Chia seeds are tiny black seeds loaded with protein, essential amino acids, omega-3 fatty acids and antioxidants. They are also high in calcium, phosphorus, manganese and magnesium, and may lower blood sugar levels. Plus because 40% of chia seeds is fibre, it delivers all these nutrients with very few calories. As it absorbs 10-12 times its weight in water, it keeps you full longer, and helps maintain healthy gut flora. Flax seeds have similar benefits. Babies and toddlers may have trouble digesting these seeds, but it’s fine to sprinkle some on their porridge once their digestive systems are more mature.
(See also: Weaning: Let Baby Lead)
Collagen is the major building block of connective tissues in our body and has many crucial functions. These include supporting skin elasticity, healthy joints, bouncy ligaments, strong bones and muscles. While our bodies produce collagen naturally (so kids don’t need supplements), we may lose some as we age. Currently really buzzy, you’ve probably seen it everywhere from collagen powder to fortified drinks – even Vitagen! – and protein bars. While some swear by it, others don’t see a difference. You’ll also find collagen naturally in foods such as chicken skin, beef, fish and bone-based broths.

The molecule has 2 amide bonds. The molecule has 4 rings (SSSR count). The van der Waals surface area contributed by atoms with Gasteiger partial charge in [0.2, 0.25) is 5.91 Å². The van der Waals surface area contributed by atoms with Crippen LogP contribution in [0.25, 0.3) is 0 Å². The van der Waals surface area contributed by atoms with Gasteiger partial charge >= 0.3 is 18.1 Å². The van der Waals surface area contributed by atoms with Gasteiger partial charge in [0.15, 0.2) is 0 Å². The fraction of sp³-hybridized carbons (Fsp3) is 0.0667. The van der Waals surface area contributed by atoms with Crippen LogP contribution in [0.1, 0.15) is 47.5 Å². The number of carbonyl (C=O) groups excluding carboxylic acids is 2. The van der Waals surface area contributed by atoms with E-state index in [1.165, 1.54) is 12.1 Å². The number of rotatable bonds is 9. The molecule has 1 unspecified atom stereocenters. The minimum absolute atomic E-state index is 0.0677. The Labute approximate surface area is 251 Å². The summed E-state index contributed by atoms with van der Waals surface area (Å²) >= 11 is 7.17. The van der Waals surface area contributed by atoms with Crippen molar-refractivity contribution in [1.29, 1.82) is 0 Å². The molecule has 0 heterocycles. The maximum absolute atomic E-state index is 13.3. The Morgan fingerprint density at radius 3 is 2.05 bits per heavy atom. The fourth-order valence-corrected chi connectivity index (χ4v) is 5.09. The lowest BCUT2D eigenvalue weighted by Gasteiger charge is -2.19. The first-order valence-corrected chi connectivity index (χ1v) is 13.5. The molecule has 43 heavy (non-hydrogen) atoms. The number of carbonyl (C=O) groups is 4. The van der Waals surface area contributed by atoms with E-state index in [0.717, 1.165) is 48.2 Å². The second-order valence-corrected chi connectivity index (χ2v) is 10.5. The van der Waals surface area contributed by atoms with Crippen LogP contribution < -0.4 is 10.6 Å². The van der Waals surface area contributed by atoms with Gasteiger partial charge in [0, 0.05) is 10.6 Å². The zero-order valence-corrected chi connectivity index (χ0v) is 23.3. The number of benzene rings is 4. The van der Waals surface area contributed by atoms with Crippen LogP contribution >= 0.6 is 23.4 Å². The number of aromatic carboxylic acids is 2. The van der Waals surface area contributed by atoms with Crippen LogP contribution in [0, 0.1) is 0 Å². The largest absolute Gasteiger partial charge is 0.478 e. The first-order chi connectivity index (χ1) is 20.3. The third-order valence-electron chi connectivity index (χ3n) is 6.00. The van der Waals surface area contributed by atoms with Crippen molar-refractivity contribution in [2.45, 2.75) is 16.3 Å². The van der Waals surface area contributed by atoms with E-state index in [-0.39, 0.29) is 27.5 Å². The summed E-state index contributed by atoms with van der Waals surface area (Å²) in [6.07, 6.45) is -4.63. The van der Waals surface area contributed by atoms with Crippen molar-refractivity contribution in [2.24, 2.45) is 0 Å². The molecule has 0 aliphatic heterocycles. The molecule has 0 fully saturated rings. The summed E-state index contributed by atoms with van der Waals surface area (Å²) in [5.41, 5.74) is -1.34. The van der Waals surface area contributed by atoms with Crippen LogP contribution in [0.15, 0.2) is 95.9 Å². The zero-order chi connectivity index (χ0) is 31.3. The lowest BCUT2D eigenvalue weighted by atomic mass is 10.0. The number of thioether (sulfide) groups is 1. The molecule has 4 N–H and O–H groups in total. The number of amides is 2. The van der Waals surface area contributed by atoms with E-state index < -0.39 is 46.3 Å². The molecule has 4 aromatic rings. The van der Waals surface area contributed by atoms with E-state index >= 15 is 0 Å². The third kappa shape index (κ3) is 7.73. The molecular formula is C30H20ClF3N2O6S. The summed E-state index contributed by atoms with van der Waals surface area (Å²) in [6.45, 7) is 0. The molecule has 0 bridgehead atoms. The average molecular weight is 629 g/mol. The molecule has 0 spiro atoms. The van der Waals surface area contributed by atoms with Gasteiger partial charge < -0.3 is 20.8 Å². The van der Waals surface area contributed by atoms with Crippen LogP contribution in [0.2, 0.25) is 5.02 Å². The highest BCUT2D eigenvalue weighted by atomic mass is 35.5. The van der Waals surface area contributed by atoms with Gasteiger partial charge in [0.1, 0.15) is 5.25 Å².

Cordyceps, Chaga and Reishi (Lingzhi) Mushrooms
These adaptogenic mushrooms are said to help regulate your adrenal system. They are supposed to have anti-ageing properties, and boost immunity while fighting fatigue, inflammation and even cancer. While these have been used in Traditional Chinese Medicine for centuries, they’ve recently gained popularity in the Western world. Marketed as trendy superfoods in powdered teas or capsule form, they carry a hefty – and unnecessary – price tag. Unless advised by a certified TCM physician, it’s probably best to avoid these. Instead, focus on eating a healthy and well-balanced diet.